American Interest in the Olympics Is at an All-Time Low. What Gives?

Rio Olympics
Americans' interest in this year's Summer Olympic Games is at an all-time low. Nacho Doce/Reuters

The 2016 Olympics in Rio de Janeiro kick off on Friday. Michael Phelps, winner of a record 18 gold medals, will carry the flag for the Americans during the opening ceremony, which will take place in Rio's Maracanã Stadium. There will probably be fireworks and a lot of good old-fashioned pageantry too. Can you feel the excitement? Not really? You're not alone.

According to a new Gallup poll, only 48 percent of Americans plan to watch a "great deal" or "fair amount" of the Olympics, while 51 percent plan to watch "not much" or "none at all." These numbers mark a huge decline in interest from what Gallup has typically found since it began polling Americans about their plans to watch the Olympics in 2000.

Olympics
Gallup

This is pretty remarkable, especially considering the consistency of interest in the four previous Summer Games. The Olympics offer pretty much the same thing every summer they come around. There is agony, ecstasy, triumph and defeat. There are inspirational stories. There are records broken. There are winners awkwardly biting their gold medals as if they expect to find chocolate inside.

As far as competition goes, it's virtually impossible for there to be a "bad" Olympics, like the chances of a "bad" Super Bowl or NBA Finals. There are simply too many events and too many athletes who have dedicated their lives to competing in them. No one is holding anything back. It's a goddamn inspiration, which is why people tune in every year. Which is why, in 2014, NBC paid $7.75 billion to carry the Summer Games through 2032. It's a ratings bonanza.

But this year no one is talking about the events or the athletes. Usain Bolt and Phelps are probably the two biggest names who will be competing, but both have already made history. Golf is an exciting new addition, but the top four golfers in the world—Jason Day, Jordan Spieth, Dustin Johnson and Rory McIlroy—have dropped out, ostensibly due to Zika concerns. The relative vacuum of on-the-field storylines has been replaced with dread over the mosquito-borne virus, pollution, decrepit conditions in the Olympic Village and performance-enhancing drugs. This isn't inspiring, it's terrifying, and for Americans who may or may not decide to spend their August watching the Olympics, it's a pretty big—and quite literal—turn-off.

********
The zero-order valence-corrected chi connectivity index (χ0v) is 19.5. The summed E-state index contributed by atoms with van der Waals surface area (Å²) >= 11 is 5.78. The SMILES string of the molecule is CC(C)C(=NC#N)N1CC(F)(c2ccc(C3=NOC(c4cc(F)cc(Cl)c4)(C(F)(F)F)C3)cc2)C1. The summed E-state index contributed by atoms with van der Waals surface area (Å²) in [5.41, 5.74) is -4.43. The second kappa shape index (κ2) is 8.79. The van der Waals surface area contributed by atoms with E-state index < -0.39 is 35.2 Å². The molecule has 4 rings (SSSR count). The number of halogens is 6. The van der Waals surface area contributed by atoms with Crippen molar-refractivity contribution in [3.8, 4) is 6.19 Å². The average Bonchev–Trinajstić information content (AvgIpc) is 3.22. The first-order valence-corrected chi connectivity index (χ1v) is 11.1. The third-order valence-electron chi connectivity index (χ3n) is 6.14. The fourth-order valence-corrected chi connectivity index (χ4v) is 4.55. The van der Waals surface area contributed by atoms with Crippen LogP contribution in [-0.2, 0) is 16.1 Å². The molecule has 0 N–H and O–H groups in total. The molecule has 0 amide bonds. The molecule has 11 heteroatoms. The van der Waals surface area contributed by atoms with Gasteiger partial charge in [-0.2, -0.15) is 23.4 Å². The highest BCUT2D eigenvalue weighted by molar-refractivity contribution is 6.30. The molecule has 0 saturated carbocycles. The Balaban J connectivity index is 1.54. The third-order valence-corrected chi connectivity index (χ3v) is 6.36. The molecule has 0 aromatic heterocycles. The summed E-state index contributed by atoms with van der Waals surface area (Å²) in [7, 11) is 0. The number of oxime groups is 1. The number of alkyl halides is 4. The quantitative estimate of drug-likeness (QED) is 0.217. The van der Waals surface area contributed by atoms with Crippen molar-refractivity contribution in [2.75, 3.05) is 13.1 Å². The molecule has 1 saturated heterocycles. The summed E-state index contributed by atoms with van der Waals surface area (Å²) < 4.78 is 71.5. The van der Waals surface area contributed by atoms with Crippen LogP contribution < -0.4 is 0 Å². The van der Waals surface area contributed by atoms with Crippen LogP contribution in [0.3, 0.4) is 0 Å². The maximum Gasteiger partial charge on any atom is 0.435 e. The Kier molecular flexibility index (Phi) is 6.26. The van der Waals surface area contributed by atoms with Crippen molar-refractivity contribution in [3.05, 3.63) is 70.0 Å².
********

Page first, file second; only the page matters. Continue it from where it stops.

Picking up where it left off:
The depressing stories coming out of Rio may not be the only reason for a potential dip in ratings. Although the Summer Olympics align with presidential election years, it's fair to say the American public may be a little more preoccupied than usual with this particular election. It's hard to get jazzed about running and jumping and swimming and diving when most of the country is convinced the world is going to end if things don't go their way in November. There's been an apocalyptic pall hanging over America the entire year, because of Donald Trump's doomsday rhetoric, because of the endless string of shootings and, of course, because of Prince's unexpected death. If this wasn't enough, zoo personnel shot to death a gorilla named Harambe, which in Swahili means coming together and helping each other.

Maybe the Olympics are just what America needs, then: a pure, unpoliticized parade of patriotism to remind us why we're really great. We are hardworking, we are industrious, and we can flat-out compete better than the rest of the world. This may be true, and this is what we need to be reminded of, but it also seems fitting that, given the first seven months of 2016, all we're hearing from such a unifying, inspiring event are stories about antibiotic-resistant superbacteria and shit-covered mattresses floating in Guanabara Bay.

It's far easier to wallow in this shit-news than to sift through it for meaning, especially when we're already so beaten down from the election and everything else that has happened this year. We may need the Olympics, but we may not have the energy. If they do indeed contain some helping hand of hope for the country, the numbers indicate that that hand is going to have to grab us from behind and pull us out of the mire itself. We can barely manage to even turn on the TV.

American Interest in the Olympics Is at an All-Time Low. What Gives? | Sports